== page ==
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Precision agriculture and climate change


Professor Giuseppe Ferrara, professor of Arboriculture and Fruit-Cultivation at the University of Bari, analysed the experience of two companies located in Puglia that have implemented sensors connected to data loggers on their pomegranate orchards and table grape vineyards.

In2017 was declared the second hottest year on record since temperature started being monitored. According to Cnr data, spring 2017 was the hottest since 1800 in Italy."

"Forecasts predict anomalies that will definitely have repercussions on crops. Extreme conditions lead to long periods of drought and sudden downpours that heavily damage agriculture."

"Persistent drought means irrigation water is increasingly considered a precious asset. People have been talking about precision techniques developed specifically for different crops to face weather events that are more and more abnormal and uncontrollable."

"Precision agriculture was first applied to the open-field herb sector and only later in the fruit-cultivation and viticulture sectors. As for the latter, it involves technologies suitable for a more effective, sustainable and profitable management."


Girth band on vine shoot.

"Determining and interpreting a variety of soil, climate, phenological and productive aspects is essential to apply precision techniques. Monitoring said parameters can be carried out through remote sensors such as drones and proximal devices equipped with various kinds of sensors in direct contact with the element (soil, leaves, fruit, etc.). Proximal sensors are little or non-invasive and make it possible to obtain a large quantity of geolocalised data in little time and at a relatively low cost. Sensors are generally connected to data loggers that can be installed on multiple HotSpots."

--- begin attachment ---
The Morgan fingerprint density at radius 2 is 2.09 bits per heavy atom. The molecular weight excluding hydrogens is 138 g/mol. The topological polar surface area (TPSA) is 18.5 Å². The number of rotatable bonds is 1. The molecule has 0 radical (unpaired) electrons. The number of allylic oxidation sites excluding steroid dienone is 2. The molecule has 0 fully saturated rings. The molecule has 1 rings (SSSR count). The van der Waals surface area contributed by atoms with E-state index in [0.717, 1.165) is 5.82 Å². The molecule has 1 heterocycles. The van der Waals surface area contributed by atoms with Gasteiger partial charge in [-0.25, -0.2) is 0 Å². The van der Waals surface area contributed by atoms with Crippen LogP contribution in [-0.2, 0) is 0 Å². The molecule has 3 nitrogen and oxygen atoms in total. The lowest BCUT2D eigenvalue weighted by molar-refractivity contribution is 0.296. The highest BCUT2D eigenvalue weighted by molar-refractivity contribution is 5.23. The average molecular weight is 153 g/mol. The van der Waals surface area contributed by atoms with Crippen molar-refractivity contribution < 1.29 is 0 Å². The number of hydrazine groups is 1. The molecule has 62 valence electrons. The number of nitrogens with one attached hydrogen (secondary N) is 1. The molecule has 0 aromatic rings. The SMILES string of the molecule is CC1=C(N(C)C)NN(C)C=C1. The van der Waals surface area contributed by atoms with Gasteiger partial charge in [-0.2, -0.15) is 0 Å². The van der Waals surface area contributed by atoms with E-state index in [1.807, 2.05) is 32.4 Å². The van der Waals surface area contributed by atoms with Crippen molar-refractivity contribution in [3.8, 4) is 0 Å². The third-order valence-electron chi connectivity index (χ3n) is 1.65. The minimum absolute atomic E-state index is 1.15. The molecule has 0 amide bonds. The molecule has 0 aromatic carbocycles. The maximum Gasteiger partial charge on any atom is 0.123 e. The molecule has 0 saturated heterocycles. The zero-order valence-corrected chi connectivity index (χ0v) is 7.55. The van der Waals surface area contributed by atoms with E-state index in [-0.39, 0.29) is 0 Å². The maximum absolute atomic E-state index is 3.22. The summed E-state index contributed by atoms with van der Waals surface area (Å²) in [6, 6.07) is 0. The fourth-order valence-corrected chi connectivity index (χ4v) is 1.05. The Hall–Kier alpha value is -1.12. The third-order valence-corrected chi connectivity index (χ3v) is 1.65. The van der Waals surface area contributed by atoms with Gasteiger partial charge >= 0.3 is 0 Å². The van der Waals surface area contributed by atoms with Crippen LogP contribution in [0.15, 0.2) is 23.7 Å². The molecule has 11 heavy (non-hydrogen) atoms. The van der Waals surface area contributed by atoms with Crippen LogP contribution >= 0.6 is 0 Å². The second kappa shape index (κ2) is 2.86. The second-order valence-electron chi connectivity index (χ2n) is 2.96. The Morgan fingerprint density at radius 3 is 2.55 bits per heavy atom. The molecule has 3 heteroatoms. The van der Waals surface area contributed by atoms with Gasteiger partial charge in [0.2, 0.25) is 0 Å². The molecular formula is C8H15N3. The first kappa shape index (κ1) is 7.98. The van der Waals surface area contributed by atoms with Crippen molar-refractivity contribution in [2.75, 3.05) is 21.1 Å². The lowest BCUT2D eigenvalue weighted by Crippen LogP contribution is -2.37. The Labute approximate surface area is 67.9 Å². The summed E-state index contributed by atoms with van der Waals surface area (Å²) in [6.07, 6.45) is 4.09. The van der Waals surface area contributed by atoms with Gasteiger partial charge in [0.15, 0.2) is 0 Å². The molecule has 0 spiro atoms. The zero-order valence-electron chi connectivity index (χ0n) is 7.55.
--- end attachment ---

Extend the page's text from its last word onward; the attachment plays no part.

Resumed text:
Girth band on trunk.

Data loggers can be self-powered by solar panels and rechargeable batteries and can transmit the data received to remote servers through the GSM network inexpensively. This is a typical example of Internet of Things (Iot) applied to agriculture.

Operators can verify the status of crops in real time thanks to an online monitoring panel (or via a mobile app) that shows detected parameters and dynamic charts created using indicators calculated according to algorithms specific to single crops and varieties. In addition, an alert system can warn (email, sms, push notifications) when thresholds are exceeded to arrange correction measures.

Irrigation is among the most important agronomic techniques suitable for this method, especially in light of extreme weather phenomenons.

"In Puglia, multiple sensors to monitor water conditions were connected through a Cloud platform, enabling an 'on time' management of irrigation for both vineyards and pomegranate orchards."

The vineyard owned by Fra.Va., located in Rutigliano (Ba), was managed with sensors. The Italia cultivar is grafted on 1103 P, planted with a 2.2x2.8 layout and inter-row grass Trifolium repens. The sensors installed (soil, plant, climate parameters) to various data loggers were self-sufficient and required limited maintenance. Irrigation was carried out following the indications supplied by the sensors. The effective water volume supplied by emitters was also monitored.

Sensors saved water (approx. 300-400 m3 per hectare) compared with traditional irrigation. In addition, grass did not lead to an increase of water consumption.


"A modern pomegranate orchard owned by Soc Agr. Terzodieci in the Castellaneta was also analysed. Sensors were placed in orchards of the Wonderful variety with a 5.7x3.3 layout and ground mulching. Data loggers were installed with powerful solar panels to make them even more efficient from an energetic point of view. Irrigation was once again carried out following the indications provided by the various sensors. The effects of last summer's hot weather can be seen from the high soil temperature and frequent irrigation needed."
The use of sensors enables the optimisation of irrigation management and therefore the saving of water. It also makes it possible to check the various parameters monitored on demand.

The activities carried out by the University of Bari were supported by the Agridatalog platform (www.agridatalog.it).


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